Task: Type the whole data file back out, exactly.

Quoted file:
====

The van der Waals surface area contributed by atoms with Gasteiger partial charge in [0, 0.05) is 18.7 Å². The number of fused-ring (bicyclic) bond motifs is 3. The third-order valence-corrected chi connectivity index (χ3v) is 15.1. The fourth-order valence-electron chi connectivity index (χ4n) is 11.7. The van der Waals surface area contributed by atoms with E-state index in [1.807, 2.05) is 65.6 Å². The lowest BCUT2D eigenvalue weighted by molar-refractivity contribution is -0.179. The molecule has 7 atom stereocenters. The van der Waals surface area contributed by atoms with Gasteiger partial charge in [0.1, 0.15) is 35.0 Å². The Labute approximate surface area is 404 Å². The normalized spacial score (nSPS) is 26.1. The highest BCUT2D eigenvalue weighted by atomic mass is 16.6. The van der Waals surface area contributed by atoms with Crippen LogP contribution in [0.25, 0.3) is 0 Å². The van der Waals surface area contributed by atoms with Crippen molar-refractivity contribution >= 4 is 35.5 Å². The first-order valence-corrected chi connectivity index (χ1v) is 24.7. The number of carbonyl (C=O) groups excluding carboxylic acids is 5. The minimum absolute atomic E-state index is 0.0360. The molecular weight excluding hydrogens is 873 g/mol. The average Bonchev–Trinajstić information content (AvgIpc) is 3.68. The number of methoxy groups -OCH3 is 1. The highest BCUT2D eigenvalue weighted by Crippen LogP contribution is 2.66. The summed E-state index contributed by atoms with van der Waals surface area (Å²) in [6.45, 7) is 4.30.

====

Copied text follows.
The van der Waals surface area contributed by atoms with Gasteiger partial charge in [0, 0.05) is 18.7 Å². The number of fused-ring (bicyclic) bond motifs is 3. The third-order valence-corrected chi connectivity index (χ3v) is 15.1. The fourth-order valence-electron chi connectivity index (χ4n) is 11.7. The van der Waals surface area contributed by atoms with E-state index in [1.807, 2.05) is 65.6 Å². The lowest BCUT2D eigenvalue weighted by molar-refractivity contribution is -0.179. The molecule has 7 atom stereocenters. The van der Waals surface area contributed by atoms with Gasteiger partial charge in [0.1, 0.15) is 35.0 Å². The Labute approximate surface area is 404 Å². The normalized spacial score (nSPS) is 26.1. The highest BCUT2D eigenvalue weighted by atomic mass is 16.6. The van der Waals surface area contributed by atoms with Crippen LogP contribution in [0.25, 0.3) is 0 Å². The van der Waals surface area contributed by atoms with Crippen molar-refractivity contribution >= 4 is 35.5 Å². The first-order valence-corrected chi connectivity index (χ1v) is 24.7. The number of carbonyl (C=O) groups excluding carboxylic acids is 5. The minimum absolute atomic E-state index is 0.0360. The molecular weight excluding hydrogens is 873 g/mol. The average Bonchev–Trinajstić information content (AvgIpc) is 3.68. The number of methoxy groups -OCH3 is 1. The highest BCUT2D eigenvalue weighted by Crippen LogP contribution is 2.66. The summed E-state index contributed by atoms with van der Waals surface area (Å²) in [6.45, 7) is 4.30.